The Richards Group owners surveyed their customer base, sought advice from agency owners in other states, and decided to expand beyond their Southeast Vermont territory, including opening an office in New Hampshire. They also began offering employee benefits (which now accounts for 20% of revenues) as well as investment and retirement services (which brings in 10% of revenues). These new revenue streams also have boosted their overall agency business retention.

Supplementing these efforts is a new venture, the acquisition of a benefits-only agency, which will provide both benefits revenues and property/casualty cross-sell opportunities. They also recently hired a CPA and an attorney to strengthen their retirement and benefits practices.

Drew Richards, one of the younger generation owners, points out that these ambitious expansion plans are guided by a careful blending of ideas from the two generations, which “allows us to spend time planning and determining the best way to grow. The older generation continues to be active in running the company and offering ideas. We greatly value their input and also the fact that they are willing to let us take some chances and learn by doing.”


Parker, Smith & Feek

Seattle, Washington

With some $30 million in revenue and 170 employees in its offices in Seattle, Washington, and Anchorage, Alaska, Parker, Smith & Feek’s success comes from teamwork that is rewarded by distributing profit back to employees at year-end. Inviting key employees to buy ownership on a book value basis puts the agency “in a position where we can remain independent and can focus on long-term strategies,” says President/CEO Greg Collins.

Commitment to quality control, quality management and cross-selling contributed to the agency’s 97% retention rate in 2007. The risk management process “starts with a thorough analysis of the client’s exposure to risk, coupled with an understanding of that client’s risk appetite…[to] determine not just what coverages are needed but the appropriate use of deductibles and self-insurance options as well,” Greg explains.

Value-added services include eight claims professionals in-house and three risk control experts, as well as two construction risk specialists who help clients with bid review and contract requirements and assist with project-specific insurance placements. Employees and clients alike take advantage of internal and external education offered by the agency.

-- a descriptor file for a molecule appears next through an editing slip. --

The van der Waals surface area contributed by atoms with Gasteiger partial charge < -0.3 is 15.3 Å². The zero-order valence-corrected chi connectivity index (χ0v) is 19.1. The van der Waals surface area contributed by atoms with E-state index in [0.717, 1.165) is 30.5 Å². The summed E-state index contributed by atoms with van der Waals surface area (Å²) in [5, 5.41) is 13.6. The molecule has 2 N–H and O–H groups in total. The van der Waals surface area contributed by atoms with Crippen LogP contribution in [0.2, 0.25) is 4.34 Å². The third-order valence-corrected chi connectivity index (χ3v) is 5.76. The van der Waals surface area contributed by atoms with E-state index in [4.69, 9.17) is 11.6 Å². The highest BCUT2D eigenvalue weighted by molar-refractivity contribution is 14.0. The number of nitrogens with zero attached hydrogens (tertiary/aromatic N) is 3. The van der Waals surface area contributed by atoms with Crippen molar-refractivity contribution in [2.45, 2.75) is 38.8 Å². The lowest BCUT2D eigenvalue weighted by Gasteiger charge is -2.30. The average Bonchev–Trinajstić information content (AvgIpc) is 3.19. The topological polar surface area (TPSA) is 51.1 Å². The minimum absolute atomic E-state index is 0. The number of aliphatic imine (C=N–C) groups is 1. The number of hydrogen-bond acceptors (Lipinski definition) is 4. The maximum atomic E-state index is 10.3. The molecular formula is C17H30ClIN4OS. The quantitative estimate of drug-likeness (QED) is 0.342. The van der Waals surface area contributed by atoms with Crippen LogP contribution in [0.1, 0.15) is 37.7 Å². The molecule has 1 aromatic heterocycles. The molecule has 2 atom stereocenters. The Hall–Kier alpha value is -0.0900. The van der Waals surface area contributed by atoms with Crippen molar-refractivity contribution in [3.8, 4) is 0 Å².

Parker, Smith & Feek’s commitment to client service is especially evident in workers compensation. The agency is unique in that its main office is located in a monopolistic workers comp state, while its branch office is in a state with one of the most expensive workers compensation systems in the country. Both offices provide workers comp consulting to clients.


Stolly Insurance Group

Lima, Ohio

Much has changed in the insurance industry during the Stolly Insurance Group’s 100-plus years in business, but good relationships and superior service are constants. The 50 employees working in four locations share a “solid foundation of values” laid several generations ago.

Now in its fifth generation, half of Stolly Insurance Group’s $4.5 million in revenue comes from commercial lines, with another 25% from personal lines and 25% from life/health and employee benefits. Medical professional has been an important niche for the agency for more than 100 years. In fact, “Our great grandpa wrote the first medical malpractice policy for the agency in 1906,” Bill Stolly says.

Each Stolly came to the agency with a unique set of experiences and strengths. In addition to being a producer, Bill Stolly is in charge of marketing and develops programs. One of the agency’s leading commercial lines producers, Kevin Stolly “is the real go-getter,” working closely with young producers. Since its early years, the agency has placed an emphasis on employee education, and Kevin has created several in-house education programs for employees. In 2004, the agency started an education foundation for secondary education and has given out $7,500.

In addition to educating staff, Stolly believes in empowering employees so they can provide exceptional service. “Our goal is to maintain proactive contact with all of our clients,” Mark says, and “Service is what holds it all together.”